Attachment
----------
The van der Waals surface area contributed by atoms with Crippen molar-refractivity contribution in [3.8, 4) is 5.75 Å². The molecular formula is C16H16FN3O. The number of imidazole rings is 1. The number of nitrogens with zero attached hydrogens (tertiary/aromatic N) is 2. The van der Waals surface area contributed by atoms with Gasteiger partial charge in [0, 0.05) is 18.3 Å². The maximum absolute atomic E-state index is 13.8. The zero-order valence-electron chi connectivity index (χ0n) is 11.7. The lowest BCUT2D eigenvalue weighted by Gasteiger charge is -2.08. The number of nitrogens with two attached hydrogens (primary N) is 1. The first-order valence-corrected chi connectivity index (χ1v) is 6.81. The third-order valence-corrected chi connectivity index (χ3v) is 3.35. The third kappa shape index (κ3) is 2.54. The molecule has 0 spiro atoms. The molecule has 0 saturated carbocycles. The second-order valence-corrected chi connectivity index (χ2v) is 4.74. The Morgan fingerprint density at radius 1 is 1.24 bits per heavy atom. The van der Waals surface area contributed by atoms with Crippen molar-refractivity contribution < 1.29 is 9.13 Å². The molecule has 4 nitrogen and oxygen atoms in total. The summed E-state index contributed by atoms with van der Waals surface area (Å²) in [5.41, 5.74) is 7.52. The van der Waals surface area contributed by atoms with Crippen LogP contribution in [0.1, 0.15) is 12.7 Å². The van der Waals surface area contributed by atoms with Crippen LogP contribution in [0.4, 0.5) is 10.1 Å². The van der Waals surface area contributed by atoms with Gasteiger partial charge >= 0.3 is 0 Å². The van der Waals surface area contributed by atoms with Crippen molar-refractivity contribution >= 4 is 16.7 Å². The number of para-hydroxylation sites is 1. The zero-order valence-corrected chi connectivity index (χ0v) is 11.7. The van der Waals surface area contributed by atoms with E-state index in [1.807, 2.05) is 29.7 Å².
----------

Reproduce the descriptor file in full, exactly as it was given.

The van der Waals surface area contributed by atoms with Crippen molar-refractivity contribution in [3.8, 4) is 5.75 Å². The molecular formula is C16H16FN3O. The number of imidazole rings is 1. The number of nitrogens with zero attached hydrogens (tertiary/aromatic N) is 2. The van der Waals surface area contributed by atoms with Gasteiger partial charge in [0, 0.05) is 18.3 Å². The maximum absolute atomic E-state index is 13.8. The zero-order valence-electron chi connectivity index (χ0n) is 11.7. The lowest BCUT2D eigenvalue weighted by Gasteiger charge is -2.08. The number of nitrogens with two attached hydrogens (primary N) is 1. The first-order valence-corrected chi connectivity index (χ1v) is 6.81. The third-order valence-corrected chi connectivity index (χ3v) is 3.35. The third kappa shape index (κ3) is 2.54. The molecule has 0 spiro atoms. The molecule has 0 saturated carbocycles. The second-order valence-corrected chi connectivity index (χ2v) is 4.74. The Morgan fingerprint density at radius 1 is 1.24 bits per heavy atom. The van der Waals surface area contributed by atoms with Crippen molar-refractivity contribution < 1.29 is 9.13 Å². The molecule has 4 nitrogen and oxygen atoms in total. The summed E-state index contributed by atoms with van der Waals surface area (Å²) in [5.41, 5.74) is 7.52. The van der Waals surface area contributed by atoms with Crippen LogP contribution in [0.1, 0.15) is 12.7 Å². The van der Waals surface area contributed by atoms with Crippen LogP contribution in [0.4, 0.5) is 10.1 Å². The van der Waals surface area contributed by atoms with Gasteiger partial charge >= 0.3 is 0 Å². The van der Waals surface area contributed by atoms with Crippen molar-refractivity contribution >= 4 is 16.7 Å². The number of para-hydroxylation sites is 1. The zero-order valence-corrected chi connectivity index (χ0v) is 11.7. The van der Waals surface area contributed by atoms with E-state index in [1.807, 2.05) is 29.7 Å².